Blackheath’s four ponds have great potential value to wildlife. Three of these, Hare and Billet pond, Mounts pond and the Prince of Wales pond, are on the Lewisham side of the Heath. These three ponds together constitute a substantial proportion of the borough’s still water habitat. Historically the ponds would have been valuable watering holes for animals, such as coach horses and cattle being driven along the Dover Road.
Hare and Billet pond is the most natural-looking of the ponds, and probably the best for wildlife. Fringed with trees, it has gently sloping edges, with a good variety of marginal vegetation, much of which was planted after de-silting in early 1994.
It was at one of these ponds that the Nature’s Gym volunteers found themselves this week. A few local volunteers have already done some great work here, so there was not as much for us to do than usual. Even so there was plenty to do on the glorious and sunny Autumnal morning. So on went the waders and out came the forks and mattocks.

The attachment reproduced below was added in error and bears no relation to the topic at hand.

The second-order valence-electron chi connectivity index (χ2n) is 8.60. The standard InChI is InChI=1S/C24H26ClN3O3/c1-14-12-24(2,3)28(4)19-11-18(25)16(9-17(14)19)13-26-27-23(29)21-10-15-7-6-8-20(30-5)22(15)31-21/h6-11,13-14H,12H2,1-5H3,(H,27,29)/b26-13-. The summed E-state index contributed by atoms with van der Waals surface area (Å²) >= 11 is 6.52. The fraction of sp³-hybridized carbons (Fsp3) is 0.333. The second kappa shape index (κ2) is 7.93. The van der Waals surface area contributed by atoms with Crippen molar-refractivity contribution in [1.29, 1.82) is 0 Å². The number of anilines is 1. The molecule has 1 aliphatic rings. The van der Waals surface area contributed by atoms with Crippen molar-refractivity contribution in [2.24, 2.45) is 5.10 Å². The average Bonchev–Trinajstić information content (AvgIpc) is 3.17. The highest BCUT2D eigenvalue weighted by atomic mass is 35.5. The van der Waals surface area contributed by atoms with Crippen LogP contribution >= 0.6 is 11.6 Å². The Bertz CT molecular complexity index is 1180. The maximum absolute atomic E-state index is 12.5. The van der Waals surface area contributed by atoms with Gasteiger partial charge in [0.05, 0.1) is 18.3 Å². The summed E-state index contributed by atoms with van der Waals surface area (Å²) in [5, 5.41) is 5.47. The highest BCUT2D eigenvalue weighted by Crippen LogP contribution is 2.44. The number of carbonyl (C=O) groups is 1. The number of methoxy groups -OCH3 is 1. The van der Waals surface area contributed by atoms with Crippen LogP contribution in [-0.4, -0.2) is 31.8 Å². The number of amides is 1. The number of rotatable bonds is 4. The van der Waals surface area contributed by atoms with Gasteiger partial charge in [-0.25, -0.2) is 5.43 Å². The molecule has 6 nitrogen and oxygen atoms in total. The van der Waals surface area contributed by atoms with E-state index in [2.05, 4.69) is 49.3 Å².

There was a small amount of floating pennywort that we removed before the pond became swamped with the plant. We also remove a few of the reeds to clear so of the views across the pond. We also cleared some of the plants near the bench at the Blackheath end of the pond, so people are now able to sit here and get a good view of the pond and the heath beyond.